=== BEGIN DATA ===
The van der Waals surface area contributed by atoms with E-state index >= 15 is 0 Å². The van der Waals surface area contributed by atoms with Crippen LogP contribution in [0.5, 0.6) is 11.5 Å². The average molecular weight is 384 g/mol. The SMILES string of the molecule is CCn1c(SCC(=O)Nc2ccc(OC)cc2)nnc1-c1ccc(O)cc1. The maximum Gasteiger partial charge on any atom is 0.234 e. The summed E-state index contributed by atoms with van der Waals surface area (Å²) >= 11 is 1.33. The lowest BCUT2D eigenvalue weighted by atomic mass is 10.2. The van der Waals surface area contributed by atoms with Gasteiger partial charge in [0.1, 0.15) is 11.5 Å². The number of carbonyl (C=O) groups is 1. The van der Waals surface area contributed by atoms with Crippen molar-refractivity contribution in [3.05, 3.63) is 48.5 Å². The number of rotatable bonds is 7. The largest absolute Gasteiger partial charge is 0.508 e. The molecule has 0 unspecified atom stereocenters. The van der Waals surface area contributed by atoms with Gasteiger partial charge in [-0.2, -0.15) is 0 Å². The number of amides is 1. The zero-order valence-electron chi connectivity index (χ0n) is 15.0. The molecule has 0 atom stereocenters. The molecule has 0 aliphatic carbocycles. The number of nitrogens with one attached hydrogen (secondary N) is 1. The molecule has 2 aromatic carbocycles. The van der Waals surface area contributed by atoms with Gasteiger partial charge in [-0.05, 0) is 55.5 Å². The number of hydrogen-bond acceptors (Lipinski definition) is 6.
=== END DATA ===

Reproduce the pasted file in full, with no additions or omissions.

The van der Waals surface area contributed by atoms with E-state index >= 15 is 0 Å². The van der Waals surface area contributed by atoms with Crippen LogP contribution in [0.5, 0.6) is 11.5 Å². The average molecular weight is 384 g/mol. The SMILES string of the molecule is CCn1c(SCC(=O)Nc2ccc(OC)cc2)nnc1-c1ccc(O)cc1. The maximum Gasteiger partial charge on any atom is 0.234 e. The summed E-state index contributed by atoms with van der Waals surface area (Å²) >= 11 is 1.33. The lowest BCUT2D eigenvalue weighted by atomic mass is 10.2. The van der Waals surface area contributed by atoms with Gasteiger partial charge in [0.1, 0.15) is 11.5 Å². The number of carbonyl (C=O) groups is 1. The van der Waals surface area contributed by atoms with Crippen molar-refractivity contribution in [3.05, 3.63) is 48.5 Å². The number of rotatable bonds is 7. The largest absolute Gasteiger partial charge is 0.508 e. The molecule has 0 unspecified atom stereocenters. The van der Waals surface area contributed by atoms with Gasteiger partial charge in [-0.2, -0.15) is 0 Å². The number of amides is 1. The zero-order valence-electron chi connectivity index (χ0n) is 15.0. The molecule has 0 atom stereocenters. The molecule has 0 aliphatic carbocycles. The number of nitrogens with one attached hydrogen (secondary N) is 1. The molecule has 2 aromatic carbocycles. The van der Waals surface area contributed by atoms with Gasteiger partial charge in [-0.05, 0) is 55.5 Å². The number of hydrogen-bond acceptors (Lipinski definition) is 6.